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Epic Code LAB1230705 Ehrlichia Antibody Panel, Serum

Additional Codes

Mayo Code: EHRCP

Interface Code: 1230705

Performing Laboratory

Mayo Clinic Laboratories in Rochester

Useful For

An adjunct in the diagnosis of infection with Anaplasma phagocytophilum or Ehrlichia chaffeensis

 

Seroepidemiological surveys of the prevalence of the infection in certain populations

Specimen Type

Serum


Specimen Required


Container/Tube:

Preferred: Serum gel

Acceptable: Red top

Specimen Volume: 0.5 mL


Laboratory Test Directory Note:

COLLECTION NOTE: Volumes listed are in serum or plasma, draw approximately 2 1/2 times the requested volume in whole blood.

Specimen Minimum Volume

See Specimen Required

Forms

If not ordering electronically, complete, print, and send a Microbiology Test Request (T244) with the specimen.

Specimen Stability Information

Specimen Type Temperature Time Special Container
Serum Refrigerated (preferred) 14 days
  Frozen  14 days

Reject Due To

Gross hemolysis Reject
Gross lipemia Reject
Gross icterus Reject
Heat-inactivated specimen Reject

Cautions

Serology for IgG may be negative during the acute phase of infection (<7 days post-symptom onset), during which time detection using targeted nucleic acid amplification testing (eg, polymerase chain reaction: PCR) is recommended.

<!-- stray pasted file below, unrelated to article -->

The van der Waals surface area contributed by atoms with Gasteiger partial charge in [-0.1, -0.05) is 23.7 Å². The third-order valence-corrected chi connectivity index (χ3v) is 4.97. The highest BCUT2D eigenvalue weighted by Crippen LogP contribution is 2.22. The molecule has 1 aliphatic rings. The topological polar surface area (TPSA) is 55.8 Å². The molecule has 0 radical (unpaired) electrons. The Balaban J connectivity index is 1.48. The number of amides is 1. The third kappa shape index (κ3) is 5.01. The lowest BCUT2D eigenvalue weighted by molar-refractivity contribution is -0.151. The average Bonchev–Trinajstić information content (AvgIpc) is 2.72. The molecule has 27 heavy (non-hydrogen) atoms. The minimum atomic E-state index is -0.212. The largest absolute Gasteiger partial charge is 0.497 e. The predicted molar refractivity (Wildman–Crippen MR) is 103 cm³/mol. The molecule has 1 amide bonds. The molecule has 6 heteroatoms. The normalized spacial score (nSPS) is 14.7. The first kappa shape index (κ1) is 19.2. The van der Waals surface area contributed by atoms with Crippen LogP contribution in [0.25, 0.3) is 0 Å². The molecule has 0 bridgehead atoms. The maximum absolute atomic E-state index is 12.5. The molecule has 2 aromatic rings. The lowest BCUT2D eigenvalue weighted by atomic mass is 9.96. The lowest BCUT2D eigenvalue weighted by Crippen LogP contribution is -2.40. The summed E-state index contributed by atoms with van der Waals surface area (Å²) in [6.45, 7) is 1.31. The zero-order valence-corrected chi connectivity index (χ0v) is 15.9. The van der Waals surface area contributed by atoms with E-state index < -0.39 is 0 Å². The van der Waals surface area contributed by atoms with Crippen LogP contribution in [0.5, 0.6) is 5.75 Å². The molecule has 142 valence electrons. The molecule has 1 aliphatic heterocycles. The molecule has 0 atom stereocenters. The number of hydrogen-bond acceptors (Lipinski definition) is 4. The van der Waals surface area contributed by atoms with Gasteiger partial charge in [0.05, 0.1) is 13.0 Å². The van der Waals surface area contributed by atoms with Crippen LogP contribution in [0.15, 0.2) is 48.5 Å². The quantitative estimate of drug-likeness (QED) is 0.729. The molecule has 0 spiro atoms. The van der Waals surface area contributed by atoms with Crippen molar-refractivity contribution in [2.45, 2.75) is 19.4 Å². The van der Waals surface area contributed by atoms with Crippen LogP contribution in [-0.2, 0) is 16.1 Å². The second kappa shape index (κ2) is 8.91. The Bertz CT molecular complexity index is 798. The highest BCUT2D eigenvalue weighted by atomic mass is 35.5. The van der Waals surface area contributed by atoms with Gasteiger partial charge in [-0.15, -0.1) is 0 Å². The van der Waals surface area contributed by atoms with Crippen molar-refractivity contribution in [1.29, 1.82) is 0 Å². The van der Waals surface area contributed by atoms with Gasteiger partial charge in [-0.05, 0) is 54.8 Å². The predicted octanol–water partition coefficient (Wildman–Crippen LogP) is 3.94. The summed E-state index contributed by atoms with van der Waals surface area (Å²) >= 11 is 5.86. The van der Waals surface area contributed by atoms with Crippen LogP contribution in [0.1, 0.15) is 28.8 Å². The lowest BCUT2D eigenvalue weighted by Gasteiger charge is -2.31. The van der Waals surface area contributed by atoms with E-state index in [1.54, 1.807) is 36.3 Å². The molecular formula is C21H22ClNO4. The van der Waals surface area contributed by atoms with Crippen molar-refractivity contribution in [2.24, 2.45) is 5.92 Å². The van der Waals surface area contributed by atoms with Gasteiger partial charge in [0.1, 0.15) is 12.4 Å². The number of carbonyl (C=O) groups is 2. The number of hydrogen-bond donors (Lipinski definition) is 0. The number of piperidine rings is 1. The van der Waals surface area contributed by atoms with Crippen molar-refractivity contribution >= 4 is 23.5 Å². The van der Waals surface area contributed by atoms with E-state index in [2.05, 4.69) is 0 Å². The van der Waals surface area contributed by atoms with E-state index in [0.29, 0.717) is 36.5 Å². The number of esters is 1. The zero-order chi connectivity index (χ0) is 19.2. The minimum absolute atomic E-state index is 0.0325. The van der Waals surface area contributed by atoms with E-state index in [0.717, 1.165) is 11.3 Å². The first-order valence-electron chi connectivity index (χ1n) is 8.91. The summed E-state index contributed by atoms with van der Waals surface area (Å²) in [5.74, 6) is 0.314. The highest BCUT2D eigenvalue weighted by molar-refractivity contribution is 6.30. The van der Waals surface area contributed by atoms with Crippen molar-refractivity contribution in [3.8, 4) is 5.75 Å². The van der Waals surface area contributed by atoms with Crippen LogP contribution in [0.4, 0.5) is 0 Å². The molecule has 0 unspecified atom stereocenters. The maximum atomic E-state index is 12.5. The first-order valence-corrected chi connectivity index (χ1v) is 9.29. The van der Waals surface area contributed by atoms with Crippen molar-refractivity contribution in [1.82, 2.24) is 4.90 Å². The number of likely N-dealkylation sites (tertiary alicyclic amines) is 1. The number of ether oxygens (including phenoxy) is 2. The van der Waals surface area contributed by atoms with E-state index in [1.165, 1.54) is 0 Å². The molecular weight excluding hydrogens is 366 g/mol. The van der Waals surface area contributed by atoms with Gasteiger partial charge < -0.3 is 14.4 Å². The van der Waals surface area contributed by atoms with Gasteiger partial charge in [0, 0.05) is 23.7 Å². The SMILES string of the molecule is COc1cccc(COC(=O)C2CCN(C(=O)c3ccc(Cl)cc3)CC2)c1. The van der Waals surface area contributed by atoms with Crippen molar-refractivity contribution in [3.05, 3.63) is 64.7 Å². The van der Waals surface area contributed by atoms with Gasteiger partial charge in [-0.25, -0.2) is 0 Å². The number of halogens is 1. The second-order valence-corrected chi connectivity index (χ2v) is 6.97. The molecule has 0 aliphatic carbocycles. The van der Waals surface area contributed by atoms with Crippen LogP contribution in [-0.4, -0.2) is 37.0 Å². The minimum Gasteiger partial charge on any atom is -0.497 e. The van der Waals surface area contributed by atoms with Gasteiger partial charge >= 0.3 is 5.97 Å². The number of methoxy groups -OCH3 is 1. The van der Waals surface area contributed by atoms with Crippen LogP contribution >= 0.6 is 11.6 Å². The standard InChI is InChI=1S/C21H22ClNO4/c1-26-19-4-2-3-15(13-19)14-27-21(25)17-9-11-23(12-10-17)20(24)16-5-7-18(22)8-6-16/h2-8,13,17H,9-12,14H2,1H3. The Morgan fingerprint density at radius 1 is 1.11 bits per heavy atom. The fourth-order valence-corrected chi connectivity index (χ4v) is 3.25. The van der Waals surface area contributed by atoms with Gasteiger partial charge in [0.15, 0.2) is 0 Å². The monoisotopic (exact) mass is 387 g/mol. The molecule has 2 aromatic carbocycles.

Detectable IgG-class antibodies typically appear within 7 to 10 days post-symptom onset.

 

IgG-class antibodies may remain detectable for months to years following prior infection. Therefore, a single time point-positive titer needs to be interpreted alongside other findings to differentiate recent versus past infection.

 

Other members of the Ehrlichia genus (eg, Ehrlichia ewingii) may not be detected by this assay.

Clinical Information

Anaplasma phagocytophilum, an intracellular rickettsia-like bacterium, preferentially infects granulocytes and forms inclusion bodies, referred to as morulae. A phagocytophilum is transmitted by Ixodes species ticks, which also transmit Borrelia burgdorferi and Babesia species. Infection with A phagocytophilum is also referred to as human granulocytic anaplasmosis (HGA) and symptoms in otherwise healthy individuals are often mild and nonspecific, including fever, myalgia, arthralgia, and nausea. Clues to the diagnosis of anaplasmosis in a patient with an acute febrile illness after tick exposure include laboratory findings of leukopenia or thrombocytopenia and elevated liver enzymes. HGA is most prevalent in the upper Midwest and in other areas of the United States that are endemic for Lyme disease.

 

Ehrlichia chaffeensis is an intracellular rickettsia-like bacterium that preferentially infects monocytes and is sequestered in parasitophorous vacuoles referred to as morulae. Infections with E chaffeensis are also referred to as human monocytotropic ehrlichiosis (HME). E chaffeensis is transmitted by Amblyomma species ticks, which are found throughout the southeastern and south-central United States.